No more Maths and English as we know it anymore.
Yep. You read that right. No more Maths and English. Physics and Chemistry, at least not in the form we know it.
The head of the Department of Education in Helsinki, Marjo Kyllonen, said:
“There are schools that are teaching in the old-fashioned way which was of benefit in the beginning of the 1900s — but the needs are not the same, and we need something fit for the 21st century.“
Instead of the normal individual subjects, it'll be more multi-discplinary. So, say you're teaching the history of Agriculture in Nigeria, you're teaching the geography of it, chemistry, mathematics, physics. More context, less abstract.
What that means is that you'll never have to say things in class like,
This education system will first be introduced to 16-year-olds. This will make students choose more independently what their future ambitions are.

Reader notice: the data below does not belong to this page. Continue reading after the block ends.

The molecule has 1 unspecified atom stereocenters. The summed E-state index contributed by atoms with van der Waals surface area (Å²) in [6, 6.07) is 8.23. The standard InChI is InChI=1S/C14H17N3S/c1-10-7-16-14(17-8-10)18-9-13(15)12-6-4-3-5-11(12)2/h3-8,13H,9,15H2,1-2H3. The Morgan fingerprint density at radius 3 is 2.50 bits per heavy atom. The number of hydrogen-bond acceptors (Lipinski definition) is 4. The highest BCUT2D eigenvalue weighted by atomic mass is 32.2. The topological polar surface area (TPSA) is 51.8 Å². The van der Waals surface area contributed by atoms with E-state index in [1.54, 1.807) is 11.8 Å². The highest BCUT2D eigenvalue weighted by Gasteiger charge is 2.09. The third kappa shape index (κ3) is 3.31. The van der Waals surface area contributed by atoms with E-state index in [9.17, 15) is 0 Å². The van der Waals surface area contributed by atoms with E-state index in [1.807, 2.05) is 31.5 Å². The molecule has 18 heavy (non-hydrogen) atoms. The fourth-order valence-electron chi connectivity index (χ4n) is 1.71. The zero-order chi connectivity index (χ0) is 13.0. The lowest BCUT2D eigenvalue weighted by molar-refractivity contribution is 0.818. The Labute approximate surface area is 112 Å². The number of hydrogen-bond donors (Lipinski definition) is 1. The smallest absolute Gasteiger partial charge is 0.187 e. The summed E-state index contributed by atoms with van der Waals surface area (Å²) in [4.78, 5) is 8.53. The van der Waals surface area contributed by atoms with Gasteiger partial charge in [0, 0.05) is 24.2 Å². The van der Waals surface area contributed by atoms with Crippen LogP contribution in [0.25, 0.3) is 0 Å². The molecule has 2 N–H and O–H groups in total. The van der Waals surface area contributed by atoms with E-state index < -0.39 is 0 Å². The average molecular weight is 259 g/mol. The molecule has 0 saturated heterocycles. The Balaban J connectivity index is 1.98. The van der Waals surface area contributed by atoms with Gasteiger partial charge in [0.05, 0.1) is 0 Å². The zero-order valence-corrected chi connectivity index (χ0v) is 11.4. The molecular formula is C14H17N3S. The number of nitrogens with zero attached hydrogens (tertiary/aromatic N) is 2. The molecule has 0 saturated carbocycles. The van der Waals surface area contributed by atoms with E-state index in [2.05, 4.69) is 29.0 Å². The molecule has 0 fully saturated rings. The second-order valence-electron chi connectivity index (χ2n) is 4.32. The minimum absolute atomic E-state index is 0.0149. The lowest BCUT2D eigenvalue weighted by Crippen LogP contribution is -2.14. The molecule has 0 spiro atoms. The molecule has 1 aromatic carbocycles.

That's not all. Students won't sit in the classroom formats. They will now sit in discussion group formats, where everyone is basically bouncing ideas off each other and solving problems head on.
About 70% of the teachers in the country's capital, Helsinki are already going through preparatory training for this system. Teachers involved in this will also get a salary raise because of this.
No, not yet. Not next year. Or next two years. Or even in the next 10 years.
Finland didn't arrive at the point they are right now; they reached this stage following a series of reforms and evolution.
Nigeria hasn't even set out on that path of reform yet.